PROFILE--Doug Kurtis has been running for 52 years

Kurtis broke 3 hours in 5 consecutive decades.
(Jun. 2020) Doug Kurtis has long been recognized as one of the U.S.'s toughest, most consistent marathon runners. While working fulltime at Ford motors in Detroit, he accumulated 76 sub-2:20 marathons (PR--2:13:34), and won international marathons around the globe. He has also served as race director of several big Detroit-area races. Now retired at 68 and living just outside Asheville, NC, Kurtis continues running about 30mi/wk. He says he succeeded by investing in this talents. "The payoff can be tenfold," he notes.

Career-profession? I’ve worn many hats. Retired from Ford Motor Company as an IT systems analyst (31 years in 2007). Professional Marathon Runner (1981-1995). Running Columnist – Detroit Free Press (2001-2007). Race Director of four Major races in Detroit (1993 – . Currently still race director of the St. Patrick's day Corktown races).

When did you start running and why? 1968 – Junior year of H.S. X/C. My gym teacher encouraged me to join the team. I actually won
my first race in fifth grade, but no one recognized or encouraged my talent. I love playing all kinds of sports.

How much did you run in your peak years? From 1980 to 1995 I averaged 95 miles a week, two workouts a day, two speed workouts a week. Most long runs were no longer than 15 miles. Like the Hanson’s racing team, I learned how to keep going when I was tired.
The things a race director has to do
at a St. Patrick's Day race.

Top performances or achievements? 76 Sub 2:20 marathons / 40 marathon victories / 200 sub 3-hour marathons / 12 sub 2:20’s in one calendar year
/ 48:33 Crim 10 Mile PR.

An estimate of your total lifetime miles? Almost six times around the globe, over 150,000 miles.

How much are you running and cross-training now? About 30 miles per week. Asheville has many great places to hike and I use it as an alternative to going out running every day. The hiking has really helped my wife’s running. I’ve never done any stretching. Very minimal strength training.

Recent races? I haven’t raced in over a year. I get a lot more enjoyment out of volunteering at races.

Does it bother you that you are slower now? I accept that my racing days are behind me. Some days I feel slow but rationalize that at least I’m staying healthy. Exercise provides a method of weight maintenance. I run with my dog three to four days a week, so it keeps him healthy too. I’m fairly new to the area, so running through nearby neighborhoods gives me the chance to meet new people. It always surprises me to find you have some connection. I love running on the Blue Ridge Parkway.

How have your diet and weight changed through the years? At 145 pounds, I’m about 15 lbs. heavier than at my peak racing years. My wife is a vegetarian, so I tend to eat less meat than during my peak running years. I take a calcium and cholesterol tablet. Often a few M&M’s or some form of chocolate every day. I rarely drink alcohol beverages, mainly because I don’t like the taste. I guess I’m not a role model Hash House Harrier.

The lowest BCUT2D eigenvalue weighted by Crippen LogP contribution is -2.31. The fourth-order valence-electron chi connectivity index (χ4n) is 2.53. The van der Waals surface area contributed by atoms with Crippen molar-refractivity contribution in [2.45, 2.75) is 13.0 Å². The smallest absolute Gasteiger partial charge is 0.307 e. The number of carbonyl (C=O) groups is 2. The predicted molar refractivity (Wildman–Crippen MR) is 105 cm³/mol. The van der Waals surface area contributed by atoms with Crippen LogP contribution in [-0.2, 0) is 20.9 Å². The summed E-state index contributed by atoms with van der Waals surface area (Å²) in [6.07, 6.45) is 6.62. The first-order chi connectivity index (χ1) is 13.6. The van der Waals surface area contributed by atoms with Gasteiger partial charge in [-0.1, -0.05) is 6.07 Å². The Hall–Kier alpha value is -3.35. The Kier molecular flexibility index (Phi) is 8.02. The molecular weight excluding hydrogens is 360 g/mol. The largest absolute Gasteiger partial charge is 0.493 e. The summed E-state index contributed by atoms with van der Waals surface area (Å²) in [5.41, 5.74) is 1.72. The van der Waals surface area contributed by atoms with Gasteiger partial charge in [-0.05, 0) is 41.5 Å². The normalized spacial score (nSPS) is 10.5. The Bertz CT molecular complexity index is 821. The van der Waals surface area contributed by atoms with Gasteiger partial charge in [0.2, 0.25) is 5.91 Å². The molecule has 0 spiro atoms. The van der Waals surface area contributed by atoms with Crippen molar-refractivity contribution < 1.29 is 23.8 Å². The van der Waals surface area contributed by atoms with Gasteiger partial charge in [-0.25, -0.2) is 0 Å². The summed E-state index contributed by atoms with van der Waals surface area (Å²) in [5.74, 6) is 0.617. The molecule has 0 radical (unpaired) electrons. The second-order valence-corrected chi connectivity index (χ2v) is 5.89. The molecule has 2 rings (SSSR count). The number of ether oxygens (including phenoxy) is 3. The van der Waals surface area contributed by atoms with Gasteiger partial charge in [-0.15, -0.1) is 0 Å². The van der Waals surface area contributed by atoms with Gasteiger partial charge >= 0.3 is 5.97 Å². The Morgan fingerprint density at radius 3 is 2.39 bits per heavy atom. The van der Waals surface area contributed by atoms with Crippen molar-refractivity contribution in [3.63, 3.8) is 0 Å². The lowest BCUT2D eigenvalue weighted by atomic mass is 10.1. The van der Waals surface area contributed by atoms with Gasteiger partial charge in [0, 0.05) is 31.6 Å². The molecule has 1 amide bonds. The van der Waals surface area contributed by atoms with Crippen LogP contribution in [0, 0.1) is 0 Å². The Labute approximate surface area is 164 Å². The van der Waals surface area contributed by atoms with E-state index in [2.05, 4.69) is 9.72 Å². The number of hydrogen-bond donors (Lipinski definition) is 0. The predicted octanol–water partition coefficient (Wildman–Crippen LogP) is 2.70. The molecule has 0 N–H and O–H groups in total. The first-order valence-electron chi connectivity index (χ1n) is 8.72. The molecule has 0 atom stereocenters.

Injuries or health issues? My wife is envious because I’ve basically had no running injuries outside of cramping my hamstring a few times. I’ve had a few minor surgeries that weren’t running related. I’m fortunate to have my mother’s genetics. At 93, she still walks three or four times a week.

A favorite quote?  “True courage is facing danger when you are afraid. You don’t want to look back wishing that you had done something. The courageous take risks that have a chance of failure.”--Frank L Baum:

3 tips for hopeful lifetime runners?
1--Find other people to run with occasionally. It’s very difficult to become successful all by yourself.
2--Volunteer at long distance races. It’s inspiring and you’ll witness firsthand that everyone can get out and run or walk. 
3--Set short-term goals to get to your major goal. Find different ways to enjoy running. You can make it a lifetime of fun.

How does running improve your life? I can’t imagine my life without it. Not
just for me personally, because I’ve been fortunate to inspire many people through my accomplishments as a runner, race director, writer, and occasional speaker. Running has brought me a very wide circle of friends. The joy of talking about running with friends is phenomenal. I’m lucky to share running with my wife, brother, and sister-in-law. Many of my other family members have volunteered for me at races.

Biggest life lessons learned from running? Many successful people will tell you that the best investment you can make is in your talents, that it can pay off tenfold. I’ve worked very hard to do this. I was a race director during most of my competitive running years. It enabled me to use the creative side of my makeup. I didn’t intend to be a major race director, but when the opportunity arose, it felt like I was groomed for the position. Running has giving me the chance to meet interesting people and see amazing things all over the world. It changes how you view and experience life. It’s my nature to smile, be polite, and kind to people. This has served me well. As I age, I think there are still so many new things to learn and wonderful people to meet and support. Most running friends are friends for your entire life.